A third-country worker can submit an application from the territory of a third-country or, according to the agreement reached between the co-legislators, from within the EU if he or she is a holder of a valid residence permit.
       When a member state decides to issue the single permit this decision will serve both as residence and as work permit.

Simplification of Application Procedures for Non-EU Migrants

The biggest hurdle the EU labour market has faced in eliminating labour shortage is the overall duration of application procedures. Now the process is set to be simplified by:

       Strengthening the safeguards and equal treatment of nationals of non-EU countries as compared to EU citizens
       Improve their protection from labour exploitation.
       The proposal includes new obligations for Member States to provide for inspections, monitoring mechanisms and sanctions against employers infringing national provisions.

“Many employers are facing a tense labour market situation. The proposal we have agreed on today is a response to this situation of shortages as it will result in a smooth and predictable process for third-country nationals to apply for work and residence permits in one go.” says Elma Saiz, Spanish Minister for the inclusion, Social security and migration in EU parliament today.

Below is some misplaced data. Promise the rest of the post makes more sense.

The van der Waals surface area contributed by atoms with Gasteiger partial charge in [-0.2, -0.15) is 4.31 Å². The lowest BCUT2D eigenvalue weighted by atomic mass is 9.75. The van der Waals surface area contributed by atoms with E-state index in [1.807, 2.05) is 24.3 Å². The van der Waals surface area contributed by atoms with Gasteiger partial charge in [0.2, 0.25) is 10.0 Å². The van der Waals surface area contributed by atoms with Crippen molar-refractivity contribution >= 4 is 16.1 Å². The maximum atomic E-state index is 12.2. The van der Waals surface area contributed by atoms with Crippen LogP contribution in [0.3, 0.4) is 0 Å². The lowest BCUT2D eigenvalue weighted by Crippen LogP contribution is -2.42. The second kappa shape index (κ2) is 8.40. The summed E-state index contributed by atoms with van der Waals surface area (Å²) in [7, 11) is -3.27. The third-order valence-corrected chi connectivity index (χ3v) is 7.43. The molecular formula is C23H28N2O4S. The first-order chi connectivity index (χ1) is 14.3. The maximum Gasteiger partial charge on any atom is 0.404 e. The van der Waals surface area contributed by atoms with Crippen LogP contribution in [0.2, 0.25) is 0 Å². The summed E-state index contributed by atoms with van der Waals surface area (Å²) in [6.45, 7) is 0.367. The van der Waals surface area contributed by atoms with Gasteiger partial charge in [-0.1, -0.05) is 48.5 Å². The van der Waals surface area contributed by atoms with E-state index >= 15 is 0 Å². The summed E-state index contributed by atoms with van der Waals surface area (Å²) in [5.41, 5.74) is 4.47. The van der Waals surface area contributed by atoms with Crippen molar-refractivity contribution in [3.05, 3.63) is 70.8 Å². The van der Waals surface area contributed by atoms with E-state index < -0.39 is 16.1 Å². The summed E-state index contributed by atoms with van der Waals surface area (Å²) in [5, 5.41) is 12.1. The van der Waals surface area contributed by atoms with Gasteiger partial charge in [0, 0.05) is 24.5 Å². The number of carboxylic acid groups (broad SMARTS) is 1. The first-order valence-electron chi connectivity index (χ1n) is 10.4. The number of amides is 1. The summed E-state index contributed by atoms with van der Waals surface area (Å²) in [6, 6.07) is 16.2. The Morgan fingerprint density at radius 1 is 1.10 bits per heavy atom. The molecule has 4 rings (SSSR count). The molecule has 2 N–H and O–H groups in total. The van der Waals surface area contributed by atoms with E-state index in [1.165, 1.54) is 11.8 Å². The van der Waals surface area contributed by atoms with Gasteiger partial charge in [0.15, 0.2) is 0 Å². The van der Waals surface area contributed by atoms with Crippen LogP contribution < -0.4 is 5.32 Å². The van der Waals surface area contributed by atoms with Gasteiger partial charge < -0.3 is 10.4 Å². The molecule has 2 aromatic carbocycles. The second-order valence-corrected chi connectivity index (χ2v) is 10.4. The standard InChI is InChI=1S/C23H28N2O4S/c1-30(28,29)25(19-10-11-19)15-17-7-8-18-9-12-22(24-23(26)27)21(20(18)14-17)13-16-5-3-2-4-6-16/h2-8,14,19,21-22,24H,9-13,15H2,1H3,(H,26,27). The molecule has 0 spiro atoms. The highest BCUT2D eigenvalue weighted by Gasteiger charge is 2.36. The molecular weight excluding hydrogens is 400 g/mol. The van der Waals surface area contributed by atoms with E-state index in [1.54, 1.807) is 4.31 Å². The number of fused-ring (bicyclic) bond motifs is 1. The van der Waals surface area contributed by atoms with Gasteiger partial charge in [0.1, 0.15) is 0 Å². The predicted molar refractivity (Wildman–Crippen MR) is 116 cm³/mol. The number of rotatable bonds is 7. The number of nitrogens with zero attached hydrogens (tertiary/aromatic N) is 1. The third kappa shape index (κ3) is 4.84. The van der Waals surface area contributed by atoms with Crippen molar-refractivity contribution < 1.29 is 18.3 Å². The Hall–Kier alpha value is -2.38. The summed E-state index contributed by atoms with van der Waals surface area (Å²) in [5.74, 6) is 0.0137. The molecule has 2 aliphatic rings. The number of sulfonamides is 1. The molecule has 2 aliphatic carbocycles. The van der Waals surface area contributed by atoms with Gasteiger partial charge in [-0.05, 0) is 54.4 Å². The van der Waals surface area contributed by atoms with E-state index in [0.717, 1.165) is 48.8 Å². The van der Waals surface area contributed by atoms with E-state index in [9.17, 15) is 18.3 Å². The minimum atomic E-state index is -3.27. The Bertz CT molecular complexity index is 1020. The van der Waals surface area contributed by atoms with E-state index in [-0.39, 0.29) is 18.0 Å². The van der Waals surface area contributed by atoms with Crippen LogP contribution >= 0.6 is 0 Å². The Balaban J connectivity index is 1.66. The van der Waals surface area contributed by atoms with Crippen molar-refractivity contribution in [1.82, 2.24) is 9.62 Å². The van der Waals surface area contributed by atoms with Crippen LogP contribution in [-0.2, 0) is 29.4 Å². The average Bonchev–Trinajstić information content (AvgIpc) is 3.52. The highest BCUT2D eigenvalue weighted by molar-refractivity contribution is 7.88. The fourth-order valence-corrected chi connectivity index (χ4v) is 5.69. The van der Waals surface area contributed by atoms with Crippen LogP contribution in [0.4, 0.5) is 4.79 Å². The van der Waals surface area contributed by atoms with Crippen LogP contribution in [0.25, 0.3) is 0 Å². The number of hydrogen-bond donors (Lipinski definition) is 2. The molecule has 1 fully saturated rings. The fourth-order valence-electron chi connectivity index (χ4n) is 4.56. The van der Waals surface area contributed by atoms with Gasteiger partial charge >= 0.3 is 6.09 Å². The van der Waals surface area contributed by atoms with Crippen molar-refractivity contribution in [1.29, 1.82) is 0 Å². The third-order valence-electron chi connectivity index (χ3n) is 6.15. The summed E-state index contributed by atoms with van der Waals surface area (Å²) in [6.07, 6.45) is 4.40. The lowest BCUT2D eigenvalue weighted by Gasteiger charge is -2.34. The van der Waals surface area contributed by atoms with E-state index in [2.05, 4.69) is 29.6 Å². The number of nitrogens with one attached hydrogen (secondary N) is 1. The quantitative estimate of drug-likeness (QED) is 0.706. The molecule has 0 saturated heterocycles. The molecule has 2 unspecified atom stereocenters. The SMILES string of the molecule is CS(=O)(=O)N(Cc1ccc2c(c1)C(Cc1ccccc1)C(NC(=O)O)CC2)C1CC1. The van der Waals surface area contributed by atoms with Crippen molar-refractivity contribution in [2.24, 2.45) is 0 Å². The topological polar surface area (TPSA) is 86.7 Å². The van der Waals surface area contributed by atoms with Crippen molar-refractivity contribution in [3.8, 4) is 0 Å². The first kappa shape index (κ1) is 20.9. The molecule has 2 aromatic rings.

Fair Conditions for Non-EU Workers

On 25 January, 2023 the Committee on Employment and Social Affairs emphasised on the necessity to create fair working conditions for third-country nationals working in the EU Member States. The rapporteur Agnes Jongerius demanded ‘more action to stop the undermining abusive and exploitative practices of those employers who bend or break the rules.’

In the new single-permit directive, to ensure that migrant labour will not be exploited, certain conditions have been added:  

       The single permit will not be linked to one employer alone but the workers will have the right to change employer while continuing to reside legally in the Member State.
       This will facilitate labour matching and reduce vulnerability to labour exploitation.

Challenges and Limitations of Single-Permit